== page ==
Austan Goolsbee discusses a recent survey on television and children at Slate. Goolsbee explains that, "In a recent study, two economists at the University of Chicago, Matthew Gentzkow and Jesse Shapiro, came up with a different way to test the long-run impact of television on kids—by reaching back to the distant past of the information age. "
Seattle and Denver were the two example test cities cited by Goolsbee in the Slate article. Seattle had television programming a full four years before Denver and Gentzkow and Shapiro hypothesized, then, that, "If TV-watching during the early years damages kids' brains, then the test scores of Denver high-school seniors in 1965 (the kids born in 1947) should be better than those of 1965 high-school seniors in Seattle."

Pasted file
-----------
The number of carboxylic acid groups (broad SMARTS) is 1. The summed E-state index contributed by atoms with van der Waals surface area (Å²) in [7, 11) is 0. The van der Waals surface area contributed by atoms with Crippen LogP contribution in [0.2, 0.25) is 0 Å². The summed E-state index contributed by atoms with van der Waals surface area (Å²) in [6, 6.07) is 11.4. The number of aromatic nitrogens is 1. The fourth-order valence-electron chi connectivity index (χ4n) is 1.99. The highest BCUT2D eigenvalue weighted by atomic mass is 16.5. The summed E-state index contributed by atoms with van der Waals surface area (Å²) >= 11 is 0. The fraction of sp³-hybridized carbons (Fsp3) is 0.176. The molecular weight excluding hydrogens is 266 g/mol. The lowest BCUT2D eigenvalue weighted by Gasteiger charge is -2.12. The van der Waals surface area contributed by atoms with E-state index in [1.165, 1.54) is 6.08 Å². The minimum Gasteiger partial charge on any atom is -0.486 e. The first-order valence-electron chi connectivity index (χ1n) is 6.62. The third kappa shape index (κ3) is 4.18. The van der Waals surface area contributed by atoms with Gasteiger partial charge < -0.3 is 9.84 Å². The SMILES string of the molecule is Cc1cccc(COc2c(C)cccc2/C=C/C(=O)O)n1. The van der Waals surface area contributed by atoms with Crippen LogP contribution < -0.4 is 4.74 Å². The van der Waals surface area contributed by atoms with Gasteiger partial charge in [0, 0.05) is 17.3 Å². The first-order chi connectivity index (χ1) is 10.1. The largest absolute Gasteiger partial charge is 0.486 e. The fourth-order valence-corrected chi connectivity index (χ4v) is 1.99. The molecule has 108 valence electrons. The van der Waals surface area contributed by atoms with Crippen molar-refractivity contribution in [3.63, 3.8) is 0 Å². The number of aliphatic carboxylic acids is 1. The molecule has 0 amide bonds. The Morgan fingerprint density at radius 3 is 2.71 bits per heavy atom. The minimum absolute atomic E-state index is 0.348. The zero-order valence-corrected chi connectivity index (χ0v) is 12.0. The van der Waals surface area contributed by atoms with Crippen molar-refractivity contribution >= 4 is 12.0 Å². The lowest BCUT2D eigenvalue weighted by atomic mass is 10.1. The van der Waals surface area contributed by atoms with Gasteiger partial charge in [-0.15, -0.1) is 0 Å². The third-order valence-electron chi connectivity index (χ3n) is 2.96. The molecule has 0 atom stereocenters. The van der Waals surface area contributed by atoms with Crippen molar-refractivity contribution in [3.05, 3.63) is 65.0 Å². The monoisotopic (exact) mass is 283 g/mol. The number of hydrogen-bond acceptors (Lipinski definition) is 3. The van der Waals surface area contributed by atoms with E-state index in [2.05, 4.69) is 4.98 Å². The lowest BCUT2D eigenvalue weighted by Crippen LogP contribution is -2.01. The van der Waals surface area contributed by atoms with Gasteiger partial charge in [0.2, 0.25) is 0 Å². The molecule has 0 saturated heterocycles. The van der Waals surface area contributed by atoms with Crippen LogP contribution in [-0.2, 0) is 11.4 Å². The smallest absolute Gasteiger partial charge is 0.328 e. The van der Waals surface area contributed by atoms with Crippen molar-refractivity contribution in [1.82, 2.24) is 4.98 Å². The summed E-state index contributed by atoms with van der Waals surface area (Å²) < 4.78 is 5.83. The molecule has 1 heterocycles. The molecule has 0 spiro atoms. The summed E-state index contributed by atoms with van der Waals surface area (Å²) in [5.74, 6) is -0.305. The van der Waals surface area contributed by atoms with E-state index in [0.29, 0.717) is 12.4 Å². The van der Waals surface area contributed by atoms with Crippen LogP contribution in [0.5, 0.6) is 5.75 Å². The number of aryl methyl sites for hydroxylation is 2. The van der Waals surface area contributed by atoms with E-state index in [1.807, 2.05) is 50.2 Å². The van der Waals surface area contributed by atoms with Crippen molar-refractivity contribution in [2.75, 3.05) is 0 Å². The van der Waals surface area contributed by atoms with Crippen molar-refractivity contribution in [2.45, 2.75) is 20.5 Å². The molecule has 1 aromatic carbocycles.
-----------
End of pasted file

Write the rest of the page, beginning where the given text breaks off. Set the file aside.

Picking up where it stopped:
What they found, however, was, "After controlling for socioeconomic status, there were no significant test-score differences between kids who lived in cities that got TV earlier as opposed to later, or between kids of pre- and post-TV-age cohorts. Nor did the kids differ significantly in the amount of homework they did, dropout rates, or the wages they eventually made. If anything, the data revealed a small positive uptick in test scores for kids who got to watch more television when they were young."
I've run a similar experiment (by default) in my own household. Child one watched no television. Child two was born into a busier household--one with two full-time jobs, many college student babysitters, and mornings too crazy without the help of PBS. We'll see what the test results will be!